Two Lies and a Truth Assignment

QM Assignment: Two Lies and a Truth

“There are three kinds of lies: lies, damned lies, and statistics.”

Due Date: November 4, 2010, to be handed in at the beginning of class

Worth: 10%

This assignment asks you to consider the ways that statistics are frequently misused to prove falsehoods. The assignment has three parts. First, you will find your data sources. You must use two. You must use data from either www.worldbank.com or the United Nations Human Development Index (find this via LEA). You might compare that data set with FIFA.com, if you wish. Second, you will use two different tools that we have learned in this class (graphing, central tendency, scatterplot, correlation) to prove something you know to be untrue. Third, you will use another method of statistical analysis to show the ‘truth.’ In addition to providing statistical analysis in this third part, you will write a conclusion paragraph in which you explain why the measures used in part two were misleading and how the measures used in part three correct for those errors.

Points will be awarded for:

a/ the ridiculousness of the lie (examples of types of lies can be found in Part III and will be discussed in class)

b/ the degree to which the lying ‘report’ shows mastery of two skills—one visual and one using a measure of central tendency

c/ the degree to which the measure chosen in Part III corrects the mistakes in part two

d/ the clarity of your written analysis

Presentation should conform to the following:

Part I (one page)

The lie: Write a paragraph (modeled after a newspaper report) that outlines an outlandish discovery. For example: that all soccer teams with more blue-eyed players do better at the World Cup than those with green-eyed players.

Part II (one page)

Using real data sources (you will list these in your bibliography), provide “proof” of the lies in Part I. The proof must include a frequency data chart, an analysis of central tendency and a chart.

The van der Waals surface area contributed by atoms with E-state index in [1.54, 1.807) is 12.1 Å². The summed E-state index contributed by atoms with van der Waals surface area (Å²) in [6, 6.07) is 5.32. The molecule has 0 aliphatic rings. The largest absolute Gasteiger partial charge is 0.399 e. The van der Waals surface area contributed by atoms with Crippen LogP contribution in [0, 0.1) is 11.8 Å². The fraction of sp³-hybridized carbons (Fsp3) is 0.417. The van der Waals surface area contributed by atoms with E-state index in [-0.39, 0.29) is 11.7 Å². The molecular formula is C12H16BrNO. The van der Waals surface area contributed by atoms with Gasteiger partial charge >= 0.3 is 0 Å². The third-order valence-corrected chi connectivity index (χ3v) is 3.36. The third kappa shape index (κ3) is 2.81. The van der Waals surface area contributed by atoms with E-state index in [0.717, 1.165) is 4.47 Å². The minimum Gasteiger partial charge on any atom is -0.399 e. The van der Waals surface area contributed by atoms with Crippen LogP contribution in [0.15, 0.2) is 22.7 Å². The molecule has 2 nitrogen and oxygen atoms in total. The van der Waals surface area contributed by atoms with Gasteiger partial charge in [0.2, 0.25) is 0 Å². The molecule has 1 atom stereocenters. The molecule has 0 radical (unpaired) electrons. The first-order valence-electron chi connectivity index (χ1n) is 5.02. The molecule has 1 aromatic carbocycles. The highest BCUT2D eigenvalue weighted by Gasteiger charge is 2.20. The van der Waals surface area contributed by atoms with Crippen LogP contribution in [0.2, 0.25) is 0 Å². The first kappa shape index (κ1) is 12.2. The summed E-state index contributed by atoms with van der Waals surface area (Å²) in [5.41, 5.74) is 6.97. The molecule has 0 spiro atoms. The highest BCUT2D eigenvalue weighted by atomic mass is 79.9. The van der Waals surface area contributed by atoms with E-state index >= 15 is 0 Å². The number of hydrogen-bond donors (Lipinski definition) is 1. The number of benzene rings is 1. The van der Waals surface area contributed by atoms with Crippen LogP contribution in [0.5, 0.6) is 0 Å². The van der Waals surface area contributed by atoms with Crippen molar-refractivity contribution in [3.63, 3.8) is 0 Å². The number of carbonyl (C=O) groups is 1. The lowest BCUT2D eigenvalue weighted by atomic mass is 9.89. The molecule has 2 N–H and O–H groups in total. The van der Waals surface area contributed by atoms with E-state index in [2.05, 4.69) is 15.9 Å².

Part III (one page)

Using a different method of statistical analysis, show how the first parts were able to lie and then use statistics to illustrate a more reasonable or truthful analysis of the data. You might use standard deviation for this part. You must categorize the lies of Part II into one of the following categories:

1.      The misrepresentative measure of central tendency (ie. Mode, when mean says more about the data set, or Median when Mode would say more)

2.      The graph without numbers/ units or with a well-chosen break in one axis

3.      The sample with a built-in bias

4.      Post hoc fallacy – If A follows B, A must have been caused by B.

5.      Stasticulation (Statistical Manipulation)

Concrete Examples:

1.      The lie: Asia has seen increased unemployment over the past 10 years.

The data: Malaysia and Singapore, the only two countries for which this is true

The truth: Asia, as a whole, has had increased employment, those two saw decreased unemployment because of their unique political situations.

2.      The lie: Increased CO2 emissions causes increased life expectancy.

The data: Averaged CO2 emissions and life expectancy reports

The truth: Both these variables correlate to increased industrialization. When we plot the two together, it appears as if the one causes the other, but it doesn’t. Both are effects of increased industrialization and increased wealth.

For example, can you figure out what is wrong with the conclusion below and which of the above categories of misrepresentation it falls under.

Q: What effect does going to college have on your chances of remaining unmarried?

A: If you’re a woman, it skyrockets your chances of becoming an old maid. But if you’re a man, it has the opposite effect—it minimizes your chances of staying a bachelor

McGill University made a study of 1,500 typical middle-aged college graduates. Of the men, 93 per cent were married (compared to 83 per cent for the general population). But of the middle-aged women graduates only 65 per cent were married. Spinsters were relative three times as numerous among college graduates as among women of the general population.

1.      Go to http://www.worldbank.org and find a set of data that is measured over time.

2.      Download it into excel.

3.      Make it into a graph that charts change over time.

4.      Remake it twice to emphasize different perspectives. Include a textbox which ‘explains’ the different interpretations.

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